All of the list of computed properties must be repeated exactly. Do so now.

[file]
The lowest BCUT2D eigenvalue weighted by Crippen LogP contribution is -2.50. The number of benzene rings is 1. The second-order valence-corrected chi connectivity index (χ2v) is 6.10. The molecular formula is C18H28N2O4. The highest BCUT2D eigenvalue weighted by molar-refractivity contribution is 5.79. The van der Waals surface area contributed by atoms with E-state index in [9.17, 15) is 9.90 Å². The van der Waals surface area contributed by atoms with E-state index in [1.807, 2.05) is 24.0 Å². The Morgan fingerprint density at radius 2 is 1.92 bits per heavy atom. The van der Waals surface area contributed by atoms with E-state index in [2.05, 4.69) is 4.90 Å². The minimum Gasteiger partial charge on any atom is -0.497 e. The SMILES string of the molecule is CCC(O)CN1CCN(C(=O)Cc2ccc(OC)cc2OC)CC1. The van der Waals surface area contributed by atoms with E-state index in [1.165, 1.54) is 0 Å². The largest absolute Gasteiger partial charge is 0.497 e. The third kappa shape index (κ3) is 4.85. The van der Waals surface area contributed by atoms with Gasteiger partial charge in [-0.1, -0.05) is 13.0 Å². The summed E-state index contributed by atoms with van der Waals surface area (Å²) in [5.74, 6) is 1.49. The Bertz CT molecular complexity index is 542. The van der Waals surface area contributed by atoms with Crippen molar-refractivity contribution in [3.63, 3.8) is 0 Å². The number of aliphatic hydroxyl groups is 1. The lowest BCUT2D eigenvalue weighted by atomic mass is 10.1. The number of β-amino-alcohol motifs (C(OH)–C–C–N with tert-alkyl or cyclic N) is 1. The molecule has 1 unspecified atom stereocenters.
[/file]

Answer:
The lowest BCUT2D eigenvalue weighted by Crippen LogP contribution is -2.50. The number of benzene rings is 1. The second-order valence-corrected chi connectivity index (χ2v) is 6.10. The molecular formula is C18H28N2O4. The highest BCUT2D eigenvalue weighted by molar-refractivity contribution is 5.79. The van der Waals surface area contributed by atoms with E-state index in [9.17, 15) is 9.90 Å². The van der Waals surface area contributed by atoms with E-state index in [1.807, 2.05) is 24.0 Å². The Morgan fingerprint density at radius 2 is 1.92 bits per heavy atom. The van der Waals surface area contributed by atoms with E-state index in [2.05, 4.69) is 4.90 Å². The minimum Gasteiger partial charge on any atom is -0.497 e. The SMILES string of the molecule is CCC(O)CN1CCN(C(=O)Cc2ccc(OC)cc2OC)CC1. The van der Waals surface area contributed by atoms with E-state index in [1.165, 1.54) is 0 Å². The largest absolute Gasteiger partial charge is 0.497 e. The third kappa shape index (κ3) is 4.85. The van der Waals surface area contributed by atoms with Gasteiger partial charge in [-0.1, -0.05) is 13.0 Å². The summed E-state index contributed by atoms with van der Waals surface area (Å²) in [5.74, 6) is 1.49. The Bertz CT molecular complexity index is 542. The van der Waals surface area contributed by atoms with Crippen molar-refractivity contribution in [3.63, 3.8) is 0 Å². The number of aliphatic hydroxyl groups is 1. The lowest BCUT2D eigenvalue weighted by atomic mass is 10.1. The number of β-amino-alcohol motifs (C(OH)–C–C–N with tert-alkyl or cyclic N) is 1. The molecule has 1 unspecified atom stereocenters.